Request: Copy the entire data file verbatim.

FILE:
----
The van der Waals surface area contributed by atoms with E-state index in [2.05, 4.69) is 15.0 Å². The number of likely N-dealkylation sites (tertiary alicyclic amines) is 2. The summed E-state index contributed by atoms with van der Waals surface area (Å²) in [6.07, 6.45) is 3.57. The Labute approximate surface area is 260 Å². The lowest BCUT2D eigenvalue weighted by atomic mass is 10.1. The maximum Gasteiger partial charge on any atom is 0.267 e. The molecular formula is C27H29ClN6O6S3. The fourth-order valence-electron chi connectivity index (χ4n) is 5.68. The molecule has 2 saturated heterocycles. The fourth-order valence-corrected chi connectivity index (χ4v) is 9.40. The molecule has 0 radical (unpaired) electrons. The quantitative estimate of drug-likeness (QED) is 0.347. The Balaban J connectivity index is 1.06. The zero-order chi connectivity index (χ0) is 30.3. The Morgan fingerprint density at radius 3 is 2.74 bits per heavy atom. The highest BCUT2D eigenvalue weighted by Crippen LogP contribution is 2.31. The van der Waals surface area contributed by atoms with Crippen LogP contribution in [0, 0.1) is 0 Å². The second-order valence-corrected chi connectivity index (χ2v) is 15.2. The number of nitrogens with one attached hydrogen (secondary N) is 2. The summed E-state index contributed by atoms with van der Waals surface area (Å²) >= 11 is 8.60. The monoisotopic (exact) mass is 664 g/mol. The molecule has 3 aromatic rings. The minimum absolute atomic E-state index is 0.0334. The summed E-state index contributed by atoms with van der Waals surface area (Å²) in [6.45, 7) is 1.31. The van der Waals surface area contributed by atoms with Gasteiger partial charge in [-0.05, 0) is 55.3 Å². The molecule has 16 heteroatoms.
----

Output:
The van der Waals surface area contributed by atoms with E-state index in [2.05, 4.69) is 15.0 Å². The number of likely N-dealkylation sites (tertiary alicyclic amines) is 2. The summed E-state index contributed by atoms with van der Waals surface area (Å²) in [6.07, 6.45) is 3.57. The Labute approximate surface area is 260 Å². The lowest BCUT2D eigenvalue weighted by atomic mass is 10.1. The maximum Gasteiger partial charge on any atom is 0.267 e. The molecular formula is C27H29ClN6O6S3. The fourth-order valence-electron chi connectivity index (χ4n) is 5.68. The molecule has 2 saturated heterocycles. The fourth-order valence-corrected chi connectivity index (χ4v) is 9.40. The molecule has 0 radical (unpaired) electrons. The quantitative estimate of drug-likeness (QED) is 0.347. The Balaban J connectivity index is 1.06. The zero-order chi connectivity index (χ0) is 30.3. The Morgan fingerprint density at radius 3 is 2.74 bits per heavy atom. The highest BCUT2D eigenvalue weighted by Crippen LogP contribution is 2.31. The van der Waals surface area contributed by atoms with Crippen LogP contribution in [0, 0.1) is 0 Å². The second-order valence-corrected chi connectivity index (χ2v) is 15.2. The number of nitrogens with one attached hydrogen (secondary N) is 2. The summed E-state index contributed by atoms with van der Waals surface area (Å²) >= 11 is 8.60. The monoisotopic (exact) mass is 664 g/mol. The molecule has 3 aromatic rings. The minimum absolute atomic E-state index is 0.0334. The summed E-state index contributed by atoms with van der Waals surface area (Å²) in [6.45, 7) is 1.31. The van der Waals surface area contributed by atoms with Gasteiger partial charge in [-0.05, 0) is 55.3 Å². The molecule has 16 heteroatoms.